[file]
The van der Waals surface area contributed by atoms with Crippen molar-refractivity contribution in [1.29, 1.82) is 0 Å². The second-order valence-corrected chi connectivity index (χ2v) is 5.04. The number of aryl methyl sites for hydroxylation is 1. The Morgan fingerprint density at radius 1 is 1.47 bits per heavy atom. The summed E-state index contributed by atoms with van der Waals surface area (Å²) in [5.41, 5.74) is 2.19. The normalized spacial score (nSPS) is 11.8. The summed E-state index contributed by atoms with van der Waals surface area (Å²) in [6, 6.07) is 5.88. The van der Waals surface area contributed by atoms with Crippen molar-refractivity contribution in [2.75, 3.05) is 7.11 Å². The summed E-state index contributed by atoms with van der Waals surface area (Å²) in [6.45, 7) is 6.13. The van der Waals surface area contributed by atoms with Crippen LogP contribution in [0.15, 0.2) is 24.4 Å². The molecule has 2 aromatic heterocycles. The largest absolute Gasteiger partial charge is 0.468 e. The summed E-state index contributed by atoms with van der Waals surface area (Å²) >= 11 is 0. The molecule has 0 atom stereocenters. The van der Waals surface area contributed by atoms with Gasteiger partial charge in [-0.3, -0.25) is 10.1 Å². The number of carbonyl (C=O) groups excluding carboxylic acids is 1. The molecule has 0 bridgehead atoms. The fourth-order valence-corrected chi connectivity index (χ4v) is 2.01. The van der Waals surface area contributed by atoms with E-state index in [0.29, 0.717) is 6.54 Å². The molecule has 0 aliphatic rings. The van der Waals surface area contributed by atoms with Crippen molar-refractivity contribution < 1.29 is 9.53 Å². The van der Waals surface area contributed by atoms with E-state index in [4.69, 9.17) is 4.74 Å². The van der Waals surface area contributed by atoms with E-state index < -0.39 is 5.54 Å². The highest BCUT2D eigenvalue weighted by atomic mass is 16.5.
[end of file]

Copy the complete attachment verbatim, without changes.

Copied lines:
The van der Waals surface area contributed by atoms with Crippen molar-refractivity contribution in [1.29, 1.82) is 0 Å². The second-order valence-corrected chi connectivity index (χ2v) is 5.04. The number of aryl methyl sites for hydroxylation is 1. The Morgan fingerprint density at radius 1 is 1.47 bits per heavy atom. The summed E-state index contributed by atoms with van der Waals surface area (Å²) in [5.41, 5.74) is 2.19. The normalized spacial score (nSPS) is 11.8. The summed E-state index contributed by atoms with van der Waals surface area (Å²) in [6, 6.07) is 5.88. The van der Waals surface area contributed by atoms with Crippen molar-refractivity contribution in [2.75, 3.05) is 7.11 Å². The summed E-state index contributed by atoms with van der Waals surface area (Å²) in [6.45, 7) is 6.13. The van der Waals surface area contributed by atoms with Crippen LogP contribution in [0.15, 0.2) is 24.4 Å². The molecule has 2 aromatic heterocycles. The largest absolute Gasteiger partial charge is 0.468 e. The summed E-state index contributed by atoms with van der Waals surface area (Å²) >= 11 is 0. The molecule has 0 atom stereocenters. The van der Waals surface area contributed by atoms with Gasteiger partial charge in [-0.3, -0.25) is 10.1 Å². The number of carbonyl (C=O) groups excluding carboxylic acids is 1. The molecule has 0 bridgehead atoms. The fourth-order valence-corrected chi connectivity index (χ4v) is 2.01. The van der Waals surface area contributed by atoms with E-state index in [0.29, 0.717) is 6.54 Å². The molecule has 0 aliphatic rings. The van der Waals surface area contributed by atoms with Crippen molar-refractivity contribution < 1.29 is 9.53 Å². The van der Waals surface area contributed by atoms with E-state index in [4.69, 9.17) is 4.74 Å². The van der Waals surface area contributed by atoms with E-state index < -0.39 is 5.54 Å². The highest BCUT2D eigenvalue weighted by atomic mass is 16.5.